Patagonia National Park offers an accessible park experience for visitors from around the world to appreciate the wild beauty of Patagonia. By providing visitors of all types with an intimate and exciting experience in wild nature, we hope to inspire a greater conservation ethos that will promote better environmental stewardship far beyond the boundaries of the park. Photo: Tompkins Conservation

Patagonia National Park offers an accessible park experience for visitors from around the world to appreciate the wild beauty of Patagonia. By providing visitors of all types with an intimate and exciting experience in wild nature, we hope to inspire a greater conservation ethos that will promote better environmental stewardship far beyond the boundaries of the park. Photo: Tompkins Conservation

Stay at the Lodge at Valle Chacabuco or one of multiple campgrounds during your visit. West Winds Campground, shown here, is accessible by car or by foot via the La Vega trail, which connects the campground to the park’s headquarters (about a thirty-minute walk). Photo: Tompkins Conservation

Stay at the Lodge at Valle Chacabuco or one of multiple campgrounds during your visit. West Winds Campground, shown here, is accessible by car or by foot via the La Vega trail, which connects the campground to the park’s headquarters (about a thirty-minute walk). Photo: Tompkins Conservation

Wherever you stay, you’ll have access to miles of trails that wind through the park’s grassland valleys and up among the high lakes. The Lago Chico Loop for example offers a scenic 7.5-mile hike around Lago Chico or a shorter stroll to a scenic overlook. Photo: Tompkins Conservation

Wherever you stay, you’ll have access to miles of trails that wind through the park’s grassland valleys and up among the high lakes. The Lago Chico Loop for example offers a scenic 7.5-mile hike around Lago Chico or a shorter stroll to a scenic overlook. Photo: Tompkins Conservation

For those interested in overnight hikes, the Aviles Valley trail is the only established multi-day trail in Patagonia National Park. Backpackers can continue past the end of the Aviles Trail and connect to trails in the Jeinimeni Mountains, which eventually end at the town of Chile Chico. Photo: Tompkins Conservation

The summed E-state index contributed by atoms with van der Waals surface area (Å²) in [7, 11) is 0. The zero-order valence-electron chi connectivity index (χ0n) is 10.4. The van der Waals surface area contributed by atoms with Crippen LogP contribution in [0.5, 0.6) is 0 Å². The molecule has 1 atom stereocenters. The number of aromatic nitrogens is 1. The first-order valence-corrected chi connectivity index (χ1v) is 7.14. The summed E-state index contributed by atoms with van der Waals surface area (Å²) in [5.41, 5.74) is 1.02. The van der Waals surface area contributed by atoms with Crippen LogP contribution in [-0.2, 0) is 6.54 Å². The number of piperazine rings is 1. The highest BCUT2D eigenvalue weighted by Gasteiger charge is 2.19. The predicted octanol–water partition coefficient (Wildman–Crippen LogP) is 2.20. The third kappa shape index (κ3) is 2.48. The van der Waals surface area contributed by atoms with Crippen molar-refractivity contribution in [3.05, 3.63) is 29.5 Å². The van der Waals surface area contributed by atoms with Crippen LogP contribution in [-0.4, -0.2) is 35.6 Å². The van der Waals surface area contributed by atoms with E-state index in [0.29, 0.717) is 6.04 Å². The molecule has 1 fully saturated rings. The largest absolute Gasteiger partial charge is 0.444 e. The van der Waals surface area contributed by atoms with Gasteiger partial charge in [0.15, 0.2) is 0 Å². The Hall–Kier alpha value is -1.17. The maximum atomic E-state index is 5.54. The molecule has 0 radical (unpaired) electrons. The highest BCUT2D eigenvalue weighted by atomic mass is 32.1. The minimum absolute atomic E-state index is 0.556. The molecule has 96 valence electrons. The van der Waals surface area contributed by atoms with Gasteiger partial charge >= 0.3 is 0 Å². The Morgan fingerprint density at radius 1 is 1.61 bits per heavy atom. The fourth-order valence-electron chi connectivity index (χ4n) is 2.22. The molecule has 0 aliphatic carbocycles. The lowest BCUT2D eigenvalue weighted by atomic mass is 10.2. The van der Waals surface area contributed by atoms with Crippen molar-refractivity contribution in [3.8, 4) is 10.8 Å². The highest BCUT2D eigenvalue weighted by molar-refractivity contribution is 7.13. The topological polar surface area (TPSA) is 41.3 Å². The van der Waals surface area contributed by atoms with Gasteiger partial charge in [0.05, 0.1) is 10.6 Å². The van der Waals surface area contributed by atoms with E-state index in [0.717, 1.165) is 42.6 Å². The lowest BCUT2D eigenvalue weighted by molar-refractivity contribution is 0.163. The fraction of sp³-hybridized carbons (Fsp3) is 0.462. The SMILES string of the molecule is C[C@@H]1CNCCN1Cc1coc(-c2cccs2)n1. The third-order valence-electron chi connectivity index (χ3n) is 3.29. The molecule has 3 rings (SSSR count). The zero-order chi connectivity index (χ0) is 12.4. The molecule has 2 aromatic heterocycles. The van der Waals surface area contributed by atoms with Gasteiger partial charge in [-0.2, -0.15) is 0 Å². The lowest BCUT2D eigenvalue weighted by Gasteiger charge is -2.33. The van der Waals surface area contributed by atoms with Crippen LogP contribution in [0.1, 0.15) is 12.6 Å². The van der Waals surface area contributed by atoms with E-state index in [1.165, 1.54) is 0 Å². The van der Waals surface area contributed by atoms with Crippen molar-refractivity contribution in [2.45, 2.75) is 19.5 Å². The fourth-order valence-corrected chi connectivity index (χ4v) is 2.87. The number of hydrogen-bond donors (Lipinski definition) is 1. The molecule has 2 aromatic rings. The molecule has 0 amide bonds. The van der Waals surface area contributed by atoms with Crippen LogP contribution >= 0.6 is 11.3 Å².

For those interested in overnight hikes, the Aviles Valley trail is the only established multi-day trail in Patagonia National Park at the moment. Backpackers can continue past the end of the Aviles Trail and connect to trails in the Jeinimeni Mountains, which eventually end at the town of Chile Chico. Photo: Tompkins Conservation

Pumalín National Park – Douglas R. Tompkins offers a plethora of opportunities for exploration, wildlife-watching, learning and relaxing. Sea kayakers can explore the Comao and Reñihué fjords, where dolphins, sea lions and whales are spotted frequently. Hikers can find a range of trails, from beginner to advanced, leading to waterfalls, volcanoes and through the rainforest. Skilled climbers will find endless unclimbed peaks to explore, with massive granite walls and expansive glaciers. Those interested in diverse and unusual flora can enjoy self-guided botanical walks. Cyclists are welcome and encouraged to travel through the park. Photo: Tompkins Conservation

Pumalín National Park – Douglas R. Tompkins offers a plethora of opportunities for exploration, wildlife-watching, learning and relaxing. Sea kayakers can explore the Comao and Reñihué fjords, where dolphins, sea lions and whales are spotted frequently. Hikers can find a range of trails, from beginner to advanced, leading to waterfalls, volcanoes and through the rainforest. Skilled climbers will find endless unclimbed peaks to explore, with massive granite walls and expansive glaciers. Those interested in diverse and unusual flora can enjoy self-guided botanical walks. Cyclists are welcome and encouraged to travel through the park. Photo: Tompkins Conservation

Ready to come see for yourself? Start planning your visit to Patagonia National Park and Pumalín National Park – Douglas R. Tompkins.